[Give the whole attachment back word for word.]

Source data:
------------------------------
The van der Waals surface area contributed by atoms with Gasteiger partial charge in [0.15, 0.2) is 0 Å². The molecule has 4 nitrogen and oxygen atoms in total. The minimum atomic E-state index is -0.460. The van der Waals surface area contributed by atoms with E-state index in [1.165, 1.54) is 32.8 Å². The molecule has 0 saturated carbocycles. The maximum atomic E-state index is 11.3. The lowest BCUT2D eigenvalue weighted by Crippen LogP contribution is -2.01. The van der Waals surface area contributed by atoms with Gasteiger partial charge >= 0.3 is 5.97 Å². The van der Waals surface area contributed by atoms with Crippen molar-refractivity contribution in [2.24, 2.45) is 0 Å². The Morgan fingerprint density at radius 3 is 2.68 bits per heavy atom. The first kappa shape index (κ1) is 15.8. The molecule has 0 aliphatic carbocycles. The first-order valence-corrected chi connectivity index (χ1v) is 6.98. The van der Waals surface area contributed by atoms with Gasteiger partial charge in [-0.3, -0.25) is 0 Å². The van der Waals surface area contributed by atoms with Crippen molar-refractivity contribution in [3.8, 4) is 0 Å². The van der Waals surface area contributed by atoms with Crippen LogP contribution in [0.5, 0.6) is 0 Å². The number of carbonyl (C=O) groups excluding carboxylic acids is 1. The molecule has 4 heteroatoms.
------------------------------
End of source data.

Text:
The van der Waals surface area contributed by atoms with Gasteiger partial charge in [0.15, 0.2) is 0 Å². The molecule has 4 nitrogen and oxygen atoms in total. The minimum atomic E-state index is -0.460. The van der Waals surface area contributed by atoms with E-state index in [1.165, 1.54) is 32.8 Å². The molecule has 0 saturated carbocycles. The maximum atomic E-state index is 11.3. The lowest BCUT2D eigenvalue weighted by Crippen LogP contribution is -2.01. The van der Waals surface area contributed by atoms with Gasteiger partial charge >= 0.3 is 5.97 Å². The van der Waals surface area contributed by atoms with Crippen molar-refractivity contribution in [2.24, 2.45) is 0 Å². The Morgan fingerprint density at radius 3 is 2.68 bits per heavy atom. The first kappa shape index (κ1) is 15.8. The molecule has 0 aliphatic carbocycles. The first-order valence-corrected chi connectivity index (χ1v) is 6.98. The van der Waals surface area contributed by atoms with Gasteiger partial charge in [-0.3, -0.25) is 0 Å². The van der Waals surface area contributed by atoms with Crippen molar-refractivity contribution in [3.8, 4) is 0 Å². The van der Waals surface area contributed by atoms with Crippen LogP contribution in [0.5, 0.6) is 0 Å². The number of carbonyl (C=O) groups excluding carboxylic acids is 1. The molecule has 4 heteroatoms.